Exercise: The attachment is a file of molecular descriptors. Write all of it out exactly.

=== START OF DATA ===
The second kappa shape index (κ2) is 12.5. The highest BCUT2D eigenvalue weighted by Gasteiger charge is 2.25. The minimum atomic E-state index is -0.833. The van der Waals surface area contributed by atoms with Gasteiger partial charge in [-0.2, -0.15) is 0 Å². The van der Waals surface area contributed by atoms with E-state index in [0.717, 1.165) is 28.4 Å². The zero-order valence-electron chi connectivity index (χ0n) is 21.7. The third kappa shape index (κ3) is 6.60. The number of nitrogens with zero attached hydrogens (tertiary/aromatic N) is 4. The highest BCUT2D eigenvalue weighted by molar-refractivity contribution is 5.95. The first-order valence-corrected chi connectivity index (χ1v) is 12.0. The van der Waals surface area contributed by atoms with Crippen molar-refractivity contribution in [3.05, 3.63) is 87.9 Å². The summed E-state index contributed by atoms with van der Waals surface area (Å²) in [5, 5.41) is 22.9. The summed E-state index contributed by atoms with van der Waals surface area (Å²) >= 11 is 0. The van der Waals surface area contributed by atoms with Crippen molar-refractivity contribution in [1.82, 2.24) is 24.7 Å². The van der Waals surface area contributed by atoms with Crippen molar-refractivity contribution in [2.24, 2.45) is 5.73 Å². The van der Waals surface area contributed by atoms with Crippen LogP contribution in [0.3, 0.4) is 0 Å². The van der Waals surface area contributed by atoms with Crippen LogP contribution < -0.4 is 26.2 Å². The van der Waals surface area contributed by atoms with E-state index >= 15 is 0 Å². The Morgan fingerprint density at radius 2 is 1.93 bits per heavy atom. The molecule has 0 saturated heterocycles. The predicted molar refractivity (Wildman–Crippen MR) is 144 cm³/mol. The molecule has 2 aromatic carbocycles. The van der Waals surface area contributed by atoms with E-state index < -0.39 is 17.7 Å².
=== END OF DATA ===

The second kappa shape index (κ2) is 12.5. The highest BCUT2D eigenvalue weighted by Gasteiger charge is 2.25. The minimum atomic E-state index is -0.833. The van der Waals surface area contributed by atoms with Gasteiger partial charge in [-0.2, -0.15) is 0 Å². The van der Waals surface area contributed by atoms with E-state index in [0.717, 1.165) is 28.4 Å². The zero-order valence-electron chi connectivity index (χ0n) is 21.7. The third kappa shape index (κ3) is 6.60. The number of nitrogens with zero attached hydrogens (tertiary/aromatic N) is 4. The highest BCUT2D eigenvalue weighted by molar-refractivity contribution is 5.95. The first-order valence-corrected chi connectivity index (χ1v) is 12.0. The van der Waals surface area contributed by atoms with Crippen molar-refractivity contribution in [3.05, 3.63) is 87.9 Å². The summed E-state index contributed by atoms with van der Waals surface area (Å²) in [5, 5.41) is 22.9. The summed E-state index contributed by atoms with van der Waals surface area (Å²) >= 11 is 0. The van der Waals surface area contributed by atoms with Crippen molar-refractivity contribution in [1.82, 2.24) is 24.7 Å². The van der Waals surface area contributed by atoms with Crippen molar-refractivity contribution in [2.24, 2.45) is 5.73 Å². The van der Waals surface area contributed by atoms with Crippen LogP contribution in [0.3, 0.4) is 0 Å². The van der Waals surface area contributed by atoms with Crippen LogP contribution < -0.4 is 26.2 Å². The van der Waals surface area contributed by atoms with E-state index >= 15 is 0 Å². The Morgan fingerprint density at radius 2 is 1.93 bits per heavy atom. The molecule has 0 saturated heterocycles. The predicted molar refractivity (Wildman–Crippen MR) is 144 cm³/mol. The molecule has 2 aromatic carbocycles. The van der Waals surface area contributed by atoms with E-state index < -0.39 is 17.7 Å².